3; will blow if loaded at all

 

Geek_em8.gif

Share this post


Link to post
Share on other sites

Catbird has referred to a past conversation we have had, I suppose in order to generate more to talk about, but he has not accurately stated what I said in that past conversation: I believe that on most climbs there are relatively few (but more than zero) placements where the extra shock put on a piece due to clipping both ropes will make the difference that causes the piece to fail.

 

In a placement with questionable rock, like maybe a thin flake or a flared crack or whatever, I’ll certainly be more likely to favor only clipping one rope. When climbing on good rock, and where I am worried about falling shortly after placing pro, I am often more concerned about my belayer's having difficulty feeding one rope out while taking the other in and keeping a good grip on both ropes. It is all a matter of sizing up the situation.

 

Also, and Dru or Catbird may disapprove of this, but I frequently violate the "rule" that if you are using separate pro anywhere on a pitch, you should not clip both ropes into the same biner anywhere else on that pitch.

 

Again, each situation is different, and I do what makes sense balancing a bunch of unrelated factors such as (1) how solid do I think the pro is, (2) am I emotionally more secure about having both ropes clipped to that last piece whether it is "technically" correct or not (3) how much do I want to / can I stand there and dink with the pro, (4) what will the placement do to rope drag, (5) how will it affect my second's belay, (6) do I trust my belayer to feed one rope out while taking in the other and keep both snug as possible, (7) what did I have for breakfast.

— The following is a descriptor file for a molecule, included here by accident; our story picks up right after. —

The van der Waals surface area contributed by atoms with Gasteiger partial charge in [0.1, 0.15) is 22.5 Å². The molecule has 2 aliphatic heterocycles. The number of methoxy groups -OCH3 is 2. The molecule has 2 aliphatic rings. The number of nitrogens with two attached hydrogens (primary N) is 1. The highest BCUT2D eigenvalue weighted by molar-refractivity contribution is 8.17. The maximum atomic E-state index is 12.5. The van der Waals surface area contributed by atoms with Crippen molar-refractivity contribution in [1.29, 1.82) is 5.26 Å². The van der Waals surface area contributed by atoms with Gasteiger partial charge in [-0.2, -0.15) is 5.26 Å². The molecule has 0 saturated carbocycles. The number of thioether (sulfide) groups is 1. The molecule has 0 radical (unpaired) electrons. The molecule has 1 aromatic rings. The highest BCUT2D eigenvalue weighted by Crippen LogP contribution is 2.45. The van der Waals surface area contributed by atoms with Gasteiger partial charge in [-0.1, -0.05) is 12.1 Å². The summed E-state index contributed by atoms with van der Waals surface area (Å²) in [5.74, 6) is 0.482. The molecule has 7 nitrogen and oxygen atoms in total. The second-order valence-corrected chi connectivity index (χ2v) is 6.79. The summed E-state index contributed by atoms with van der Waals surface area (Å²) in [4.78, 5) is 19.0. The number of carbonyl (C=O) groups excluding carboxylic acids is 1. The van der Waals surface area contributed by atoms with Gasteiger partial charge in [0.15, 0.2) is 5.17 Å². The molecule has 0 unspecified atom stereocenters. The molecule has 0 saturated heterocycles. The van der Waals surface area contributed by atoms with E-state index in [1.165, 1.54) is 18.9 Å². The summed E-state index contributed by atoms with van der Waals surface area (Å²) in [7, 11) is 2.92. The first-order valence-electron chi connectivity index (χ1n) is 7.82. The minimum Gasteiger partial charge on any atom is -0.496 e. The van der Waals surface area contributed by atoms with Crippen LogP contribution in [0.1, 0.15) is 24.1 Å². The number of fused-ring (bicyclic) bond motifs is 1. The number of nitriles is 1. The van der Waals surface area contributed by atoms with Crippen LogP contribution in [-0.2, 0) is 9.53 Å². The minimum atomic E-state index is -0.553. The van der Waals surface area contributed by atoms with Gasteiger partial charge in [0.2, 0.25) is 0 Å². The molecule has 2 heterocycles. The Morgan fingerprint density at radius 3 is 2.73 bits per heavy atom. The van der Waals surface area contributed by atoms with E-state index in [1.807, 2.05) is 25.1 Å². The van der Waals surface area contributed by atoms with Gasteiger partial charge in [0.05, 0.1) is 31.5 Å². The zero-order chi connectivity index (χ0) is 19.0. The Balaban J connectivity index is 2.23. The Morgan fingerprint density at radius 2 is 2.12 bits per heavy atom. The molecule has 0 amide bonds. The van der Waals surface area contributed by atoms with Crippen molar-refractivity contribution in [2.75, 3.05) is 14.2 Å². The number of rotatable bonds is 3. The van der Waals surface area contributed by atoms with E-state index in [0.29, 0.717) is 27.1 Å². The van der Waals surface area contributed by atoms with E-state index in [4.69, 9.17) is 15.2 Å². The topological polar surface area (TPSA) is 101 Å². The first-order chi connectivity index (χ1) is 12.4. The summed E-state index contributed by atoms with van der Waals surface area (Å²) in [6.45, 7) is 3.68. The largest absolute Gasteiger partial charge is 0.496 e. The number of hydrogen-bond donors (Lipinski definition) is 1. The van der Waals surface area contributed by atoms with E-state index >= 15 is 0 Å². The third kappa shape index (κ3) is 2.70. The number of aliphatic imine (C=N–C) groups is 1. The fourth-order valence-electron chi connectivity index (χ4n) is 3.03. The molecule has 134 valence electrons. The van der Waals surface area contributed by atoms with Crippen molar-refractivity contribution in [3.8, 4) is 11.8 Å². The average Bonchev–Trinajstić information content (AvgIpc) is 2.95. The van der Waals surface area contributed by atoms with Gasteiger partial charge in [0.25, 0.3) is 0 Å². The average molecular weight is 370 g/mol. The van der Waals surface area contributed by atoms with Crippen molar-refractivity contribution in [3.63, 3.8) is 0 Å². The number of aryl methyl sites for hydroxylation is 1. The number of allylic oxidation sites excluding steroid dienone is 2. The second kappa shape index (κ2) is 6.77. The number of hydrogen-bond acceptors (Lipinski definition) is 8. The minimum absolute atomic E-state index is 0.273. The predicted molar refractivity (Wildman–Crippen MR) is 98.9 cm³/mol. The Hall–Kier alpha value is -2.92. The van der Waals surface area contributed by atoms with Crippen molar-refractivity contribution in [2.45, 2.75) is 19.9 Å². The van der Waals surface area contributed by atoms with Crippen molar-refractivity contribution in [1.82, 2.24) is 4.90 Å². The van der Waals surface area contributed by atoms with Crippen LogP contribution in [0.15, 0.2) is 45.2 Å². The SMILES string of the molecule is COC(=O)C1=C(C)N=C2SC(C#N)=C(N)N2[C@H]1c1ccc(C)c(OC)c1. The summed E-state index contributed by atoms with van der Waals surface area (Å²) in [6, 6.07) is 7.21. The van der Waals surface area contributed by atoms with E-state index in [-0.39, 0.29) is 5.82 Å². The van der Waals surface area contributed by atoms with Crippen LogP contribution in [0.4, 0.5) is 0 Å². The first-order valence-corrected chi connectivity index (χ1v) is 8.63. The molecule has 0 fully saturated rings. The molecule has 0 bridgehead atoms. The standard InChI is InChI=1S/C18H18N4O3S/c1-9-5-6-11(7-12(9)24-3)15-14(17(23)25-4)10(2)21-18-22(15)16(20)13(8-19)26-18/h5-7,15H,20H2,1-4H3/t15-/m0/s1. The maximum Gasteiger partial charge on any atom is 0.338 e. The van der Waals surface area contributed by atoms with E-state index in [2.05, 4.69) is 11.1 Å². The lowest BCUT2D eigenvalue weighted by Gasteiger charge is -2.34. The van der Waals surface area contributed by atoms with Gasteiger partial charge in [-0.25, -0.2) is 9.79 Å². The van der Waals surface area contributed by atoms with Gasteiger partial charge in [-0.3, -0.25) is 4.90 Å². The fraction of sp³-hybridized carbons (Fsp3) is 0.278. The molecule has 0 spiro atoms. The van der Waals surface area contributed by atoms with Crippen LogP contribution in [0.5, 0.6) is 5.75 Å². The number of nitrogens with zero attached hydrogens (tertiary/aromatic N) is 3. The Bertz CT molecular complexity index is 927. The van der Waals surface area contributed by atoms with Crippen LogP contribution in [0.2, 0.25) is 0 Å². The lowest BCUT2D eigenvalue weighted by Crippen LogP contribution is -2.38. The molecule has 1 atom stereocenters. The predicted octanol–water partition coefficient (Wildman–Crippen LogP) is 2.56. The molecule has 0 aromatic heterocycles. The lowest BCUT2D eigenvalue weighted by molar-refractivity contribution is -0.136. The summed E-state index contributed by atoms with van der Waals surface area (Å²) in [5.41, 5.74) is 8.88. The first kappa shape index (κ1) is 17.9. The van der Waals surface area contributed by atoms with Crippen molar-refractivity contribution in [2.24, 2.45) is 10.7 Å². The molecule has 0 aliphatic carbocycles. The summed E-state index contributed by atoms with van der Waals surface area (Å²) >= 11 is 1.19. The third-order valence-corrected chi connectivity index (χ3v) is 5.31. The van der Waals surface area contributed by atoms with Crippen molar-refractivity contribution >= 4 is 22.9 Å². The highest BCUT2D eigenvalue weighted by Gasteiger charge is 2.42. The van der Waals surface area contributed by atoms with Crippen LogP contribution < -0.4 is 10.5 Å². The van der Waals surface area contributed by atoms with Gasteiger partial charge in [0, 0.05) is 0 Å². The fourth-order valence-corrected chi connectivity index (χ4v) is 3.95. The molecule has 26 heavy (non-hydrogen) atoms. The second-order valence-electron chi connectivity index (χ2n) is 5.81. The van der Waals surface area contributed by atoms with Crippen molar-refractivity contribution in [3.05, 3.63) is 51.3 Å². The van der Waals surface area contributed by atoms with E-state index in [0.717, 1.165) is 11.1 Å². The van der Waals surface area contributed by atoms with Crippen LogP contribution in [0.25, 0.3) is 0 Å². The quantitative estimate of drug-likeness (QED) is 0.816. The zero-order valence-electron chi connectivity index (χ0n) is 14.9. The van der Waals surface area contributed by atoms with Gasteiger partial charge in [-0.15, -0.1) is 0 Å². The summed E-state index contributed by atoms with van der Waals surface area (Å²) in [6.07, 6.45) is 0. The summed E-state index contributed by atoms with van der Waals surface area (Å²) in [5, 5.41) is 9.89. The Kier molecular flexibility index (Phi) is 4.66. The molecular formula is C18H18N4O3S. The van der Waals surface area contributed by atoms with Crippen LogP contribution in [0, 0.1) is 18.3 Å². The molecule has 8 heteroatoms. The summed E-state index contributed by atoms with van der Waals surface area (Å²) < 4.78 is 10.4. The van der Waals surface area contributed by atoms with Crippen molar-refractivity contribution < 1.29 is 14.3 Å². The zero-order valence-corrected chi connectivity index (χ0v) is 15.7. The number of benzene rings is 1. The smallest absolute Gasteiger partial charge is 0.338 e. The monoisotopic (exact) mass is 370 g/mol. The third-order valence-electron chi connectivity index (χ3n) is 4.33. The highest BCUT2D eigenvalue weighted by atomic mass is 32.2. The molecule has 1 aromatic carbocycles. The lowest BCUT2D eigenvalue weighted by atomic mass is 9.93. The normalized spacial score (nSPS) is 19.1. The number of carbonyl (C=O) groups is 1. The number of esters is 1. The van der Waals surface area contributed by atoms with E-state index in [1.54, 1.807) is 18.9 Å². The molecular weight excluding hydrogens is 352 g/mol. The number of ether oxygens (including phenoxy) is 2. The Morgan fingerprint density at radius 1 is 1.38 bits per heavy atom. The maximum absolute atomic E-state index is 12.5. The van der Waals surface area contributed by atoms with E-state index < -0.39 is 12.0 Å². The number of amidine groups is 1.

Also, Dru left out category 2.5: pieces that will blow if shock loaded with a falling climber but will withstand body weight.

Share this post


Link to post
Share on other sites

With respect to the belayers ability to bring one rope in while letting the other out, it greatly simplifies (and safetyfies) things if the belayer concentrates primarily on keeping the highest rope snug. If you end up being caught by the lower piece, then your fall's probably gonna be long enough that a bit of slack in that rope is not likely to make any difference.

 

One of the great boons of alternating clips with double ropes is the abililty to be able to pull out clipping slack while not lengthening your potential fall. Clipping both ropes to a piece nullifies this, unless you clip them one at a time.

 

Also, if the belayer and climber are both in synch with the fact that the next clip is going to be on a different rope than the current high protection piece, the belayer can put a bunch of clipping slack into the clipping rope in advance (while keeping the current pro rope snug), which avoids that ugly situation of not having enough clipping slack at a tenous stance.

Share this post


Link to post
Share on other sites

That gunks.com article has some discussion of this "alternate clipping" method favoring a reduction in potential falls while clipping, as opposed to the more traditional double rope technique oritented more toward concerns for rope drag.

Share this post


Link to post
Share on other sites

The only data I could find on impact force of one strand versus two strands is for the Beal Joker which is rated as a single, double and twin. Impact of a single with 80 kg weight is 8.2 kN. It increases to 9.5 kN used as a twin. That's impressive. So Matt, if you were climbing on a pair of Beal Jokers, I'd grant you that 1.3 kN difference is not very significant. Maybe that's the rope you want to get to replace those ropes you are so unhappy with.

Share this post


Link to post
Share on other sites

Create an account or sign in to comment

You need to be a member in order to leave a comment

Create an account

Sign up for a new account in our community. It's easy!

Register a new account

Sign in

Already have an account? Sign in here.

Sign In Now

Sign in to follow this  

×